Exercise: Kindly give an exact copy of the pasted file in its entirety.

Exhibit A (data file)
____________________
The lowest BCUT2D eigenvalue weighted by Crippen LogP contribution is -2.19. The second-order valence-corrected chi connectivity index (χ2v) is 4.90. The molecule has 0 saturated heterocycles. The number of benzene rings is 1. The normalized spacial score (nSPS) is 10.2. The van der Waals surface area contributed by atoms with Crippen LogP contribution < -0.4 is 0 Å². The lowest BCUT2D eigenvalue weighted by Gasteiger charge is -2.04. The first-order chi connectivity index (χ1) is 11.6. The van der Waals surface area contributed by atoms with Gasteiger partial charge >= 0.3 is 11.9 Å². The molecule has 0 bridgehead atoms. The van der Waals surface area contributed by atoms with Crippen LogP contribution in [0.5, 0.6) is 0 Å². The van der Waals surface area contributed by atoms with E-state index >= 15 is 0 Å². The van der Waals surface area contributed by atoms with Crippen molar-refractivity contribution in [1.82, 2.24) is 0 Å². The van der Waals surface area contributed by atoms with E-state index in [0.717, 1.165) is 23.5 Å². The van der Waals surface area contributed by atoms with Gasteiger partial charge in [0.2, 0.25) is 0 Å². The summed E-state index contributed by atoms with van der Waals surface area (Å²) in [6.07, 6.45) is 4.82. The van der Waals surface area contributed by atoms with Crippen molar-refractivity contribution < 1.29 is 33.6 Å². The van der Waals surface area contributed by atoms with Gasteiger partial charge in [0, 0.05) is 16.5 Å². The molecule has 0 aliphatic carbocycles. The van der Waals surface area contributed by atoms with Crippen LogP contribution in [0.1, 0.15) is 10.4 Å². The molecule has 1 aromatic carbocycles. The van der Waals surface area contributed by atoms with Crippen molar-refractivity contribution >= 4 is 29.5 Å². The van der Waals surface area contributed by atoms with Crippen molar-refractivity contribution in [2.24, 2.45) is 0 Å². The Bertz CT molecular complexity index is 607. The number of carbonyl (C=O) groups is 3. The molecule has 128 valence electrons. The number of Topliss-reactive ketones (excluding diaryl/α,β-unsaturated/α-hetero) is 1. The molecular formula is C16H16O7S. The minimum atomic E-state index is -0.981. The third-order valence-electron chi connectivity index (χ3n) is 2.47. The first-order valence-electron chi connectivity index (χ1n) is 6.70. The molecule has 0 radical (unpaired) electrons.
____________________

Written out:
The lowest BCUT2D eigenvalue weighted by Crippen LogP contribution is -2.19. The second-order valence-corrected chi connectivity index (χ2v) is 4.90. The molecule has 0 saturated heterocycles. The number of benzene rings is 1. The normalized spacial score (nSPS) is 10.2. The van der Waals surface area contributed by atoms with Crippen LogP contribution < -0.4 is 0 Å². The lowest BCUT2D eigenvalue weighted by Gasteiger charge is -2.04. The first-order chi connectivity index (χ1) is 11.6. The van der Waals surface area contributed by atoms with Gasteiger partial charge >= 0.3 is 11.9 Å². The molecule has 0 bridgehead atoms. The van der Waals surface area contributed by atoms with Crippen LogP contribution in [0.5, 0.6) is 0 Å². The van der Waals surface area contributed by atoms with E-state index >= 15 is 0 Å². The van der Waals surface area contributed by atoms with Crippen molar-refractivity contribution in [1.82, 2.24) is 0 Å². The van der Waals surface area contributed by atoms with E-state index in [0.717, 1.165) is 23.5 Å². The van der Waals surface area contributed by atoms with Gasteiger partial charge in [0.2, 0.25) is 0 Å². The summed E-state index contributed by atoms with van der Waals surface area (Å²) in [6.07, 6.45) is 4.82. The van der Waals surface area contributed by atoms with Crippen molar-refractivity contribution < 1.29 is 33.6 Å². The van der Waals surface area contributed by atoms with Gasteiger partial charge in [0, 0.05) is 16.5 Å². The molecule has 0 aliphatic carbocycles. The van der Waals surface area contributed by atoms with Crippen LogP contribution in [0.1, 0.15) is 10.4 Å². The molecule has 1 aromatic carbocycles. The van der Waals surface area contributed by atoms with Crippen molar-refractivity contribution >= 4 is 29.5 Å². The van der Waals surface area contributed by atoms with Crippen molar-refractivity contribution in [2.24, 2.45) is 0 Å². The Bertz CT molecular complexity index is 607. The number of carbonyl (C=O) groups is 3. The molecule has 128 valence electrons. The number of Topliss-reactive ketones (excluding diaryl/α,β-unsaturated/α-hetero) is 1. The molecular formula is C16H16O7S. The minimum atomic E-state index is -0.981. The third-order valence-electron chi connectivity index (χ3n) is 2.47. The first-order valence-electron chi connectivity index (χ1n) is 6.70. The molecule has 0 radical (unpaired) electrons.